#41, Buffalo Bills – Colt McCoy, QB, Texas
I really love how and where the QBs are falling in this mock draft. Trent Williams / Colt McCoy is just about the best possible scenario for the Bills with their first two picks. For the record, McCoy is my favorite QB in this draft. I think he has Brees-esque tools.

#42, Tampa Bay Buccaneers – Carlos Dunlap, DE, Florida
Perhaps a bit redundant with the Ricky Sapp selection seven picks earlier, you must keep in mind that the Bucs really need help at the defensive end position. Sapp is a small, fast edge rush type and Dunlap is a big, athletic power rusher, so the two are really complementary, and should work well in tandem.

#43, Denver Broncos – Damian Williams, WR, USC
A slick, polished receiver with solid #2 potential, Williams doesn’t completely fill the massive void left by Brandon Marshall, but he’s a very good start. This is the type of receiver that ends up being a rock-solid player and citizen that other teams end up coveting while they try to wrangle their own divas at the position.

#44, New England Patriots – Rob Gronkowski, TE, Arizona
Da Gronk should be a nice fit with Tom Brady and the Patriots offense. He’s not flashy, but he’s effective and complete. If it weren't for the back injury he suffered last season, Gronk would have been a first round lock. He's eerily similar to Heath Miller.

#45, Denver Broncos – Thaddeus Gibson, OLB, Ohio State
A major coup for the Broncos here. Gibson is just a hair behind Graham, Kindle, and Sapp in the explosive 3-4 edge rusher pecking order.

#46, New York Giants – Toby Gerhart, RB, Stanford
The Giants backfield is a bit of a muddled mess, but Gerhart’s hard running and high energy level should play well in the NFC East. Gerhart is the grinder that the team always hoped Brandon Jacobs would become.

#47, New England Patriots – Corey Wootton, DE, Northwestern
Wootton is a nice plug&play option for the Pats, who have a big need at defensive end.

#48, Carolina Panthers – Everson Griffen, DE, USC
Welcome to the party, Panthers. Griffen is immensely talented, but constantly needs a fire lit under his ass. In other words, the perfect player to replace Julius Peppers.

#49, San Francisco 49ers – Terrence Cody, DT, Alabama
The Niners roll the dice on the immense girth of Mount Cody to fill their need at nose tackle. Cody is a truly galvanizing player in this draft. Some see his clear first round potential, while others can't get past his ballooning weight issues. In the end, I think the film of last season and especially 2008 sells some team in the second round. The Niners need a nose tackle, so here it fits.

#50, Kansas City Chiefs – Brian Price, DT, UCLA
In a draft this loaded with talent, you will see some surprising slides. Here, the Chiefs gladly reap the rewards of one such slide. Worthy of a first round pick, Price is a very good player, as a penetrating-type one gap tackle who makes tons of plays in opposing backfields.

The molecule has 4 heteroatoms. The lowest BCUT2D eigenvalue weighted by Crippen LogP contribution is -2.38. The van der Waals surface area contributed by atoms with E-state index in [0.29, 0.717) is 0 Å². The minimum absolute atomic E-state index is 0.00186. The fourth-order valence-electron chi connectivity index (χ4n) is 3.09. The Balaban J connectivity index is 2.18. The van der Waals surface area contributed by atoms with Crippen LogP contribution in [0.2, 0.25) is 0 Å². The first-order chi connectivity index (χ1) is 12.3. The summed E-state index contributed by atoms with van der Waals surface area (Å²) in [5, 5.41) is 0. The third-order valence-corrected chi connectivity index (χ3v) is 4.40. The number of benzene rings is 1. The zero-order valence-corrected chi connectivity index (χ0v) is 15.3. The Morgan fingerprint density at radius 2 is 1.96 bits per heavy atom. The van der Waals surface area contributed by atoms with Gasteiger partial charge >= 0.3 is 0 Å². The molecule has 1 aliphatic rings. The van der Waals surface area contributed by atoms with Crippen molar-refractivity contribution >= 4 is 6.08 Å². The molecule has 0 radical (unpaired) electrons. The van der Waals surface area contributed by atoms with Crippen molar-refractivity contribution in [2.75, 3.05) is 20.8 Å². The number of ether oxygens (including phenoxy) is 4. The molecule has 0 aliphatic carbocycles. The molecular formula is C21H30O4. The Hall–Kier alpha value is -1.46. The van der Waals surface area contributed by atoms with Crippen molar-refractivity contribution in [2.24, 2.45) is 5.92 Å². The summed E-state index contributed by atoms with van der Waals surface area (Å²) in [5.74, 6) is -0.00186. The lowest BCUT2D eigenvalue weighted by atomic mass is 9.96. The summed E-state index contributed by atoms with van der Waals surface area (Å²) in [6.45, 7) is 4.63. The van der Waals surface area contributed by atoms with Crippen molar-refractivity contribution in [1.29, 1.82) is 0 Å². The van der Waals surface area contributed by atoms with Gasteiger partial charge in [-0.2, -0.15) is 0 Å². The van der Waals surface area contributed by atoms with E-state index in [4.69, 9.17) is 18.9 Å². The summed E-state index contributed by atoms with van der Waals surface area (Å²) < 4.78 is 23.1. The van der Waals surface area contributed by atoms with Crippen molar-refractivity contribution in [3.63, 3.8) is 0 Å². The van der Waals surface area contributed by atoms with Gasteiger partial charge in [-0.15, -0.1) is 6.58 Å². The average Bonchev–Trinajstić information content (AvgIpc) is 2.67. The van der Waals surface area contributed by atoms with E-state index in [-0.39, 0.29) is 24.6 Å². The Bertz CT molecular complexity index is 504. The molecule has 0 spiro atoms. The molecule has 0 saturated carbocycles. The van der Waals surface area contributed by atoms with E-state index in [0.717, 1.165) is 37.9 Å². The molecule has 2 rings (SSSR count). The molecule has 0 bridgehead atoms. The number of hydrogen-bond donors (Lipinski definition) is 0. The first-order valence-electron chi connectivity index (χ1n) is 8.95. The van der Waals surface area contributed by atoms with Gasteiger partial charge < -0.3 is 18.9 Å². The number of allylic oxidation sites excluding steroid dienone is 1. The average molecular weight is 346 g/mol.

#51, Houston Texans – Tyson Aluala, DT, California
Aluala is another fast-riser in this year’s draft. Teams covet his versatility, non-stop motor, and high character. He fits with the Texans as an instant-impact part of the Amobi Okoye/Shaun Cody DT rotation.

#52, Pittsburgh Steelers – Kareem Jackson, CB, Alabama
The Steelers have to do something about their cornerback position. Jackson has elite physical skills, and just needs refinement. Great pick for Pittsburgh here.

#53, New England Patriots – Brandon LaFell, WR, LSU
The Patriots are getting old at the wide receiver position. LaFell gives them a contingency plan for when Randy Moss walks as a free agent after the 2010 season.

#54, Cincinnati Bengals – Chris Cook, CB/S, Virginia
This pick kills two birds with one stone for the Bengals, who need a rangy ceterfielder type of safety and also a solid developmental #3 corner and nickelback. Cook’s ultimate position in the pros is undecided, but Cincy can use him either way. Projecting him to the NFL, I think Chris Cook has an awful lot of Rod Woodson in his game.

#55, Philadelphia Eagles – Linval Joseph, DT, ECU
Joseph is an incredible athlete at 330 pounds. His meteoric late rise up draft boards culminates with being picked in the second round by the Eagles, who can use reinforcements all along their d-line.

#56, Green Bay Packers – Vladimir Ducasse, OT/G, UMass
Ducasse is a massive but raw o-line prospect. He’s a nice fit for the Packers, who can grant him the luxury of learning behind Chad Clifton and/or Mark Tauscher for a year or maybe two.

#57, Baltimore Ravens – Aaron Hernandez, TE, Florida
The Ravens need an heir apparent to Todd Heap, and Hernandez fits the bill. He’s a great receiving tight end with the potential to really improve quickly as a blocker.